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NVIDIA 100.14.19 Display Driver

Michael Larabel

Published on 18 September 2007
Written by Michael Larabel
Page 1 of 1 - 6 Comments

After a very slow summer, NVIDIA has finally rolled out an updated Linux proprietary display driver. The release highlights are quite extensive. However, as NVIDIA did not have the courtesy to allow for testing this driver in advance and right now we are out covering Intel's IDF, we do not have benchmarks to share. However, as time permits over the next day or two we hope to publish some new Linux NVIDIA GeForce 8800 benchmarks.

The NVIDIA 100.14.19 display driver does feature new GPU support, which includes the Quadro FX 290, 370, 570, and 1700. For those using Compiz, Beryl, or Compiz Fusion will be pleased to know that there is improved GLX_EXT_texture_from_pixmap out-of-memory handling. The long-standing performance regression with NVIDIA's GeForce 8 series has also been fixed. Other improvements for the GeForce 8 series include Xv brightness and contrast controls, stability fixes, fixed rotation, and support for bridgeless SLI.

Some of the other notable improvements include improved power management support that not only affects the GeForce 8 series but all of NVIDIA's recent GPUs. Last but certainly not least, there is improved compatibility with recent X.Org X servers, which means X.Org 7.3 support. There is also support for the Linux 2.6.23 kernel.

While we knew this new driver release was coming, it caught us off guard at Intel IDF Fall 2007 but with the huge change-list present for NVIDIA 100.14.19 we will be back in the coming days and weeks with benchmarks as we dissect this new driver closely. If you have tried the new 100.14.19 release for Linux or Solaris, share your experiences on the Phoronix Forums. The NVIDIA 100.14.19 release isn't available for FreeBSD at this time.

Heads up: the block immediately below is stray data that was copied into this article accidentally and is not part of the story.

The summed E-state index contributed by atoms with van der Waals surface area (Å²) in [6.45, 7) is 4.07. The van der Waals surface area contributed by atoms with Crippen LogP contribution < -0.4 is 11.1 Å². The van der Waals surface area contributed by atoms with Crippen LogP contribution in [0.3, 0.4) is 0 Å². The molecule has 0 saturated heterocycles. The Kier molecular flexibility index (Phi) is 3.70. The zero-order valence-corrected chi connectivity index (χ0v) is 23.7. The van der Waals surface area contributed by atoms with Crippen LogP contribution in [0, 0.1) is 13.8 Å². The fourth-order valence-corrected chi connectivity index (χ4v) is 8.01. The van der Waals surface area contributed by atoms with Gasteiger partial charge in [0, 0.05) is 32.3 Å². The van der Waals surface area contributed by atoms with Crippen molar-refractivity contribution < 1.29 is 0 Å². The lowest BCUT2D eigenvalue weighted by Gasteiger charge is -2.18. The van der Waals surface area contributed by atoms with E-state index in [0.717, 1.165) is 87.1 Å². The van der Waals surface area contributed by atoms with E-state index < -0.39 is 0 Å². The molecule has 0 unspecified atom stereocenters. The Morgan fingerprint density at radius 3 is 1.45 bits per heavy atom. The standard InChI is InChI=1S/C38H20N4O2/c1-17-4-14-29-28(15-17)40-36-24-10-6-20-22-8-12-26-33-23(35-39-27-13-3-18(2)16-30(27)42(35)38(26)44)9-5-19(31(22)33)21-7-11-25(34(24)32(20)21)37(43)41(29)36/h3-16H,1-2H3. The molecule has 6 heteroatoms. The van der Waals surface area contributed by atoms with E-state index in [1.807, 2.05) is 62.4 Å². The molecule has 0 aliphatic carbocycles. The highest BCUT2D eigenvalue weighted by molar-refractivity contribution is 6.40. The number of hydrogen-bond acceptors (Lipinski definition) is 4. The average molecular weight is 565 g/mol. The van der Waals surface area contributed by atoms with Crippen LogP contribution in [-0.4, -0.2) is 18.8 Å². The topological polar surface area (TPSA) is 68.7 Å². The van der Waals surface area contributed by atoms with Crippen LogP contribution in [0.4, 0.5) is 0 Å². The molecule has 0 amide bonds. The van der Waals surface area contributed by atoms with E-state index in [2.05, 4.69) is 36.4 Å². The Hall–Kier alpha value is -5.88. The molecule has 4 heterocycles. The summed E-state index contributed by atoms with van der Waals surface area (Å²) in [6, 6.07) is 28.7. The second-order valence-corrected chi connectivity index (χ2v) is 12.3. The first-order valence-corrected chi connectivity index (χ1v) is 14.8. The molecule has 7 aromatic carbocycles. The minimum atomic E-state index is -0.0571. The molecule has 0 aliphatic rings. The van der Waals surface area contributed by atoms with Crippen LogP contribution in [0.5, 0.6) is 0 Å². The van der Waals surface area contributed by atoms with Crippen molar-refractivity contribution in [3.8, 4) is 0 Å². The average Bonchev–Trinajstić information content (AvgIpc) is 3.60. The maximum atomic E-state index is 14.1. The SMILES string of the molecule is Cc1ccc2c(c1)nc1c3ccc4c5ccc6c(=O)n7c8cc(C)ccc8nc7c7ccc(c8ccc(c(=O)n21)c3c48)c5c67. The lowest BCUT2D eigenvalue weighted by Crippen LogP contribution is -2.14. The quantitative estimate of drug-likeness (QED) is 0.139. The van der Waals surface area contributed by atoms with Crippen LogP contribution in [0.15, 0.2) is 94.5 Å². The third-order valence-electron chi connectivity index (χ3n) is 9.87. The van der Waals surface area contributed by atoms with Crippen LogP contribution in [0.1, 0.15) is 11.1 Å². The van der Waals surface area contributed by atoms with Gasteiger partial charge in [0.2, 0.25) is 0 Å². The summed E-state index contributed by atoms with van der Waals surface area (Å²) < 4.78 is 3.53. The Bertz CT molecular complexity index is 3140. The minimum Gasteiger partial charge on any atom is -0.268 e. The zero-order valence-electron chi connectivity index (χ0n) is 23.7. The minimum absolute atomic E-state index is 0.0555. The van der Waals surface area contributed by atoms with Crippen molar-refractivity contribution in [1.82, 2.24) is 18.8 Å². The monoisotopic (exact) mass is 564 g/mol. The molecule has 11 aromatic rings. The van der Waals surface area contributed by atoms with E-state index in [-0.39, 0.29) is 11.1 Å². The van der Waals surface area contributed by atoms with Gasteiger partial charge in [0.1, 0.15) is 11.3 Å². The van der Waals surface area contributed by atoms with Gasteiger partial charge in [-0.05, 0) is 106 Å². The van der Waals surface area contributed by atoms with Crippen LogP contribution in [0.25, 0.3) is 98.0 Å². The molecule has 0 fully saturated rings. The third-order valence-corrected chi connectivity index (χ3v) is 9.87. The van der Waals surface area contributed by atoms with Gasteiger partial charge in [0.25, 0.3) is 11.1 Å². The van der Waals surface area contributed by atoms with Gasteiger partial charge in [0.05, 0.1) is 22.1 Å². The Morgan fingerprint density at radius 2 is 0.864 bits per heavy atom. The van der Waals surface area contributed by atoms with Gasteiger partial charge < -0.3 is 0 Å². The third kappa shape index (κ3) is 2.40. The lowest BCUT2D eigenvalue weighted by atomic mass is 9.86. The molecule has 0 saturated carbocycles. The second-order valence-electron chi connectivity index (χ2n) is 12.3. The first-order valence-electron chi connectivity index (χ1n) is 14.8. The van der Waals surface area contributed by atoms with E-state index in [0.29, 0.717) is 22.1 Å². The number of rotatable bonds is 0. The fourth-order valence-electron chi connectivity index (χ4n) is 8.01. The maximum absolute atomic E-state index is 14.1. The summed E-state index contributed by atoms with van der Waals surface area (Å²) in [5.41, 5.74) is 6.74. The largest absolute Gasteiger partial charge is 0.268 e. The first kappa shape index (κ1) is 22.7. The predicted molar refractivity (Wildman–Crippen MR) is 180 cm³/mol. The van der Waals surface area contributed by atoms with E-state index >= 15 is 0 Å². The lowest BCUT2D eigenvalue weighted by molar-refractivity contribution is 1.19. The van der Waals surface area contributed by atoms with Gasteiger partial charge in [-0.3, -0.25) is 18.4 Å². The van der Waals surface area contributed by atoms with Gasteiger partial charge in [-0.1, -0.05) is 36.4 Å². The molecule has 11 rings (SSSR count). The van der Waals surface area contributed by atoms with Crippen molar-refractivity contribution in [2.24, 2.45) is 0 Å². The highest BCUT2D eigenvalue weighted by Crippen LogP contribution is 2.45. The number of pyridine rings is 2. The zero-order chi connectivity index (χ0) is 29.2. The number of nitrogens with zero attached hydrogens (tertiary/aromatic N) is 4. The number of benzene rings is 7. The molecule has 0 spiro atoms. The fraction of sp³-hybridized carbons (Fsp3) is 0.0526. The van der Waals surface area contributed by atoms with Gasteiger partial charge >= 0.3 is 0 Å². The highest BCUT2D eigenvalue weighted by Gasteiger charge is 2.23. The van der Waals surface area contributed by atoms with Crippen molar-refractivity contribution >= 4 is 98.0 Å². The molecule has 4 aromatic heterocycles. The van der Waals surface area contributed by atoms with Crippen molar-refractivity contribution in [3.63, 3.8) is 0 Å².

About The Author
Michael Larabel is the principal author of Phoronix.com and founded the web-site in 2004 with a focus on enriching the Linux hardware experience and being the largest web-site devoted to Linux hardware reviews, particularly for products relevant to Linux gamers and enthusiasts but also commonly reviewing servers/workstations and embedded Linux devices. Michael has written more than 10,000 articles covering the state of Linux hardware support, Linux performance, graphics hardware drivers, and other topics. Michael is also the lead developer of the Phoronix Test Suite, Phoromatic, and OpenBenchmarking.org automated testing software. He can be followed via and or contacted via .
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